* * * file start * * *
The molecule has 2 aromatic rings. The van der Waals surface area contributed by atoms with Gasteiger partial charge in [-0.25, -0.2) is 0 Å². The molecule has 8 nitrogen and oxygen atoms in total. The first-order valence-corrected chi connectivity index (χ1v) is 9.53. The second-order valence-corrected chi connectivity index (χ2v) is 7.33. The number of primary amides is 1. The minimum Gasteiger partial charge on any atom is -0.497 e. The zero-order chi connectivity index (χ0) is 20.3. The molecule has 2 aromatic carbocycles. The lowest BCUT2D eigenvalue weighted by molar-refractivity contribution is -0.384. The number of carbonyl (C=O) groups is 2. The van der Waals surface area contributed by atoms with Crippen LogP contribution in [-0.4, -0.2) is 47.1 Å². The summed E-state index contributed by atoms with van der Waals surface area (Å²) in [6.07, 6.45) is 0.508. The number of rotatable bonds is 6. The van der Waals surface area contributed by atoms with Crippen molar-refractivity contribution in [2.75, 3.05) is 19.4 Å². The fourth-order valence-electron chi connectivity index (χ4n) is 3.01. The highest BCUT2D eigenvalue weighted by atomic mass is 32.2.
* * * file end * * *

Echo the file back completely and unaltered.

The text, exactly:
The molecule has 2 aromatic rings. The van der Waals surface area contributed by atoms with Gasteiger partial charge in [-0.25, -0.2) is 0 Å². The molecule has 8 nitrogen and oxygen atoms in total. The first-order valence-corrected chi connectivity index (χ1v) is 9.53. The second-order valence-corrected chi connectivity index (χ2v) is 7.33. The number of primary amides is 1. The minimum Gasteiger partial charge on any atom is -0.497 e. The zero-order chi connectivity index (χ0) is 20.3. The molecule has 2 aromatic carbocycles. The lowest BCUT2D eigenvalue weighted by molar-refractivity contribution is -0.384. The number of carbonyl (C=O) groups is 2. The van der Waals surface area contributed by atoms with Crippen LogP contribution in [-0.4, -0.2) is 47.1 Å². The summed E-state index contributed by atoms with van der Waals surface area (Å²) in [6.07, 6.45) is 0.508. The number of rotatable bonds is 6. The van der Waals surface area contributed by atoms with Crippen molar-refractivity contribution in [2.75, 3.05) is 19.4 Å². The fourth-order valence-electron chi connectivity index (χ4n) is 3.01. The highest BCUT2D eigenvalue weighted by atomic mass is 32.2.